iphone-4s-devicesI used to have a pretty good memory, but now there’s an app for that.

I used to have a pretty good memory. Now I have an iPhone.

Actually, I used to pride myself on having a great memory; at least I think I did. To tell you the truth, it’s a little bit fuzzy. I know I used to be really good at Trivial Pursuit. Remember that game? I was much better at Trivial Pursuit than I am at Sequence, where the cards are all face down and you have to remember where they are and put matching sets together. Wait that’s not Sequence, that’s another game. Concentration? I know it’s not Scrabble. I’ll have to email my sister to find out the name of that game. One of her daughters was really good at that game.

Anyway, as I said, I used to have a pretty good memory. At least I think I did. Now I don’t have to remember anything anymore because I can look it up on my iPhone-as long as I remember to charge my battery.

I recently read somewhere-I wish I could remember where-that you shouldn’t worry if you pick up the phone and can’t remember who you were going to call. But if you can’t remember how to use the phone, then it’s time to worry.

Boy, that’s a relief. I still know how to use the phone, although if I lost it I might not be able to figure out how to find my way home without its GPS app.

Now what was I saying? Oh yeah, I used to have a pretty good memory but now that I have so much information at my fingertips I don’t really need to remember so many things, which is good, because I can’t do that anymore.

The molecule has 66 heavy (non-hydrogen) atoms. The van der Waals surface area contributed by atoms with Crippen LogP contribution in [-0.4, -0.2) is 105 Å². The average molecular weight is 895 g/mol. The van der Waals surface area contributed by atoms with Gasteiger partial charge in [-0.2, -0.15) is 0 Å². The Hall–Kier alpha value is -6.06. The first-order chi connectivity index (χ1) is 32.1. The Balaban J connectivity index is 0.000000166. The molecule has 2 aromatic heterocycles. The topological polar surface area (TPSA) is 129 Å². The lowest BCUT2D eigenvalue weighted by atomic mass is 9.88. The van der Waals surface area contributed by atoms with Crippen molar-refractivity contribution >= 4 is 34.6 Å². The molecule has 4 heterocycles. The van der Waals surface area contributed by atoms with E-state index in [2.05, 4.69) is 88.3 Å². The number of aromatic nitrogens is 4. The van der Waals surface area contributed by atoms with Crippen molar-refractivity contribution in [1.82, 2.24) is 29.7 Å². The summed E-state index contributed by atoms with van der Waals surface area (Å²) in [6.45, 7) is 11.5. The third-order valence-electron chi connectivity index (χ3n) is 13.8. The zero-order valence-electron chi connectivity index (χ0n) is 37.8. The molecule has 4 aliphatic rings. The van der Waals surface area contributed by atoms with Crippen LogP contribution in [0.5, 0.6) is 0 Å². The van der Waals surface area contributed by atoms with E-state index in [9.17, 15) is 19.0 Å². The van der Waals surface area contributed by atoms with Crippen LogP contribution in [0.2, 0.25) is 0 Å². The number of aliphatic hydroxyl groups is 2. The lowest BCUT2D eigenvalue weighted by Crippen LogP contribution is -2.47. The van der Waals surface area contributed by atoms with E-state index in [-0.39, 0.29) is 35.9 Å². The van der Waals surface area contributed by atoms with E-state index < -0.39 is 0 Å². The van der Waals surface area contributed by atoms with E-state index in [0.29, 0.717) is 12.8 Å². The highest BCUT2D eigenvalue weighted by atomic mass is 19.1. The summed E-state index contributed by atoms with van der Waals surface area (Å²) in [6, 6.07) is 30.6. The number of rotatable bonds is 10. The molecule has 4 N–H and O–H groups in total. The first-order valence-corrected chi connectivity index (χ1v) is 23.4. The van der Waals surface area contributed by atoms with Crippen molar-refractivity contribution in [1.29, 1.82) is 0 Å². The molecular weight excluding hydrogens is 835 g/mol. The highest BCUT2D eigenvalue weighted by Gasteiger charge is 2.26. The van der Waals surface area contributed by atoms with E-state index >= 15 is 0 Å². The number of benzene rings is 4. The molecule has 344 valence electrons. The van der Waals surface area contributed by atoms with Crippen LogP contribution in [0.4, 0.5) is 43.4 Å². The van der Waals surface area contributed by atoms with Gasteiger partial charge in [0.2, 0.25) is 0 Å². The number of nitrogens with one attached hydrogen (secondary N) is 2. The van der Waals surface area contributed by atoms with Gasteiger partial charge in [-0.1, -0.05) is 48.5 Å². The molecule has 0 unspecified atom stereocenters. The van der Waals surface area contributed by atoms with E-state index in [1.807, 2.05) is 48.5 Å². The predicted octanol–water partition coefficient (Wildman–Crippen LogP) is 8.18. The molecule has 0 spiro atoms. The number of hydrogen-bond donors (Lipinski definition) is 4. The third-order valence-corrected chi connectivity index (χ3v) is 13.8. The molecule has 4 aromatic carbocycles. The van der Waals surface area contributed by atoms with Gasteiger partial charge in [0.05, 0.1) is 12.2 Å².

The one thing I’ve never been good at remembering are people’s names. Somehow I always find myself thinking up fictional new names for them before I’ve memorized the originals. Don’t you think Lindsey Vonn seems more like a Bunny McPhearson and Jon Hamm should really be named Dirk McHandsome? I’ve got nicknames for people I’ve never even met, but when I meet new people I tend to forget their names instantaneously, before they’ve even made their way into my brain.

I would worry that this issue with names was a sign of old age, but I’ve been doing it as long as I can remember, which is still pretty long.

There are two ways I get around this name-forgetting problem (I suppose paying better attention would also work, but somehow that is much too hard for me). One, I hope that someone else whose name I don’t remember comes up to us and I can instruct them to introduce themselves or, two, I hand over my iPhone and ask the new person to put their name and their number into it. Of course the danger with this is that I end up making social plans with people I don’t know, while I barely have time to see my close friends and family. Luckily I can still text them or keep up with them on Facebook using my iPhone.

But I still can’t remember the name of that Memory game that my niece was so good at. Maybe I can find it online on my phone. There it is. It’s called “Memory.” Huh. Memory. Doesn’t it seem more like it should be named Concentrate McBoardGame?

Share your hazy reflections with For more columns visit Originally published in the Santa Barbara Daily Sound on February 26, 2010.

Fanning the Flames For the Winter Olympic Games

TeamUSAOne of my favorite things about the Olympics is that they allow me to root for America’s quest for world domination without a bit of ambivalence. Unlike the complicated wars and diplomatic situations our country gets involved with, for often incomprehensible reasons, the winners and losers of the Olympic Games are fairly clear cut, with none of those pesky gray areas to fret about. Go USA!

The competition between the Summer and Winter Olympics is a little bit murkier.

It might be easy to assume that because I grew up in Santa Barbara, the Summer Olympics would always get the gold. Volleyball, swimming, gymnastics, water polo, diving, basketball, tennis-these were the sports I played and watched, so I could easily appreciate the athleticism required to be the best in the world at any of the summer sports.